Another thing that I noticed is that while the women had very strict rules for their behavior, with it being scandalous to be alone with a man, etc., they didn't seem to have any problem showing off the huge wads of cash they won at bridge.  Isn't that a little bit unseemly?  Anyway, I'm interested to see how the rest of the story unfolds.

Thursday, October 25, 2012


Regarding the question I came up with in class today, I've been trying to decide how I feel about McTeague as a character so far.  My initial impression of him was of am immense, bumbling oaf that was slow and often frustrating.  As is my tendency, I immediately felt guilty for judging him so harshly and tried to look at him more sympathetically.  "Dentist" is probably one of the last things that I would come up with if I were to guess McTeague's profession, which makes me wonder how he ended up where he is.  "Mine Worker" seems much more fitting for him.  I would imagine that McTeague could easily feel out of place in his line of work, and probably in society in general.  He has his set routine, a very small group of people with whom he associates with - basically a very limited sphere in which he exists.  Did he end up here by choice?  If not, what were the circumstances?  Broadening his social horizons opens up the potential for people to notice his mental and societal shortcomings or ineptitude, and who wouldn't want to avoid that?  Meeting and marrying Trina made him much more vulnerable in that sense.  His attitude toward marriage and his wife often verge on repellent in my eyes, but some of that is just a product of the times.  Wives were expected to shape their lives around their husbands and their families.  Trina is in the unique position of having acquired a large amount of wealth, and McTeague is in the unique position of being married to a person who has acquired a large amount of wealth, and doesn't react in the way he thinks they should.  I find it difficult to regard Trina as blameless in the downfall of their relationship, but her behavior did not warrant her death.  McTeague was simply at the end of his rope, and lacked the faculties to deal with it in a healthy way.  He appears to be baffled by numerous things throughout the novel, and unable to wrap his head around foreign occurrences.  He reacts in a primal, animalistic way that is shocking and makes him a challenging character.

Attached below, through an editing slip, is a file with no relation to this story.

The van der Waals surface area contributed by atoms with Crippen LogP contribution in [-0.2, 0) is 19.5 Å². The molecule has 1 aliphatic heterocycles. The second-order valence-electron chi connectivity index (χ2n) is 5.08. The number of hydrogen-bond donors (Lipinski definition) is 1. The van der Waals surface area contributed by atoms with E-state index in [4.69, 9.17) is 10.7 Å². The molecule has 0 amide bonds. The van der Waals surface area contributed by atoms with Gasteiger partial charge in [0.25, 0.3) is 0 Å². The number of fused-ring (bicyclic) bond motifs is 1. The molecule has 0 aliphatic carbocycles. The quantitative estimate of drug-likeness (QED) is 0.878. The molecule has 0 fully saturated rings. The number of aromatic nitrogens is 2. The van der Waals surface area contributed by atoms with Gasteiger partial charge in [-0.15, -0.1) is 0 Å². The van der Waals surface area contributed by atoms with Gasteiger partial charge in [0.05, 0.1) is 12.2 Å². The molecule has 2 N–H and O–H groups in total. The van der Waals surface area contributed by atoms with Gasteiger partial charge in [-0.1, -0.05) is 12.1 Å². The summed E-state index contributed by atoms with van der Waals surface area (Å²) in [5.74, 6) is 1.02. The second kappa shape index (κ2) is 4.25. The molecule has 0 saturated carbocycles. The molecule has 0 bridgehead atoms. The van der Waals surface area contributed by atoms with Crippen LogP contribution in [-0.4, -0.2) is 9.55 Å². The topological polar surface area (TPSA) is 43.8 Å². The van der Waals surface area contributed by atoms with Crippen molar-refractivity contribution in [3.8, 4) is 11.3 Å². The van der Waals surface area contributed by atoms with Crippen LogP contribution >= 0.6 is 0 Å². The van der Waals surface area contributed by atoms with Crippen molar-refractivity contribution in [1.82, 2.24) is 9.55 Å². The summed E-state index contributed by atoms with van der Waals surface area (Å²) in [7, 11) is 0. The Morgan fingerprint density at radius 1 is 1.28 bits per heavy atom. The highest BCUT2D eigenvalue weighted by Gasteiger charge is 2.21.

Thursday, October 11, 2012

Literature Through the Ages

I really enjoy visiting the MASC; I went with Dr. Campbell's 481 class last year, and recently with my Art History class.  Seeing the texts they pull for us is always really interesting, and I think it's really cool that the university has these extensive collections.  It can be hard to wrap your mind around the fact that the book your looking at is hundreds of years old.  When I visited with my Art History class, we got to see a Papal Bull from the 1200's, which was completely unreal.  The kinds of texts that were in circulation over the years, and how they have evolved is fascinating to think about, and it helps to paint a better picture of what life was like for people in those times.  It makes me wonder whether or not future generations will move totally into the digital arena, reading on Kindles, iPads or other devices.  Will the books we read now someday seem ancient and obsolete?  I would say no, on one hand because that idea kind of depresses me, but also because I think that there will always be a sense of romance and attachment to physical books.  Personally, I own a Kindle, but I find myself repeatedly going back to the printed word.  In a class environment, it's just more practical with flipping through pages quickly to get to specific passages.  I think that books will be sticking around for a while - not only would the task of digitizing be a monstrous undertaking, but honestly, who doesn't love that New Book Smell?

Thursday, September 27, 2012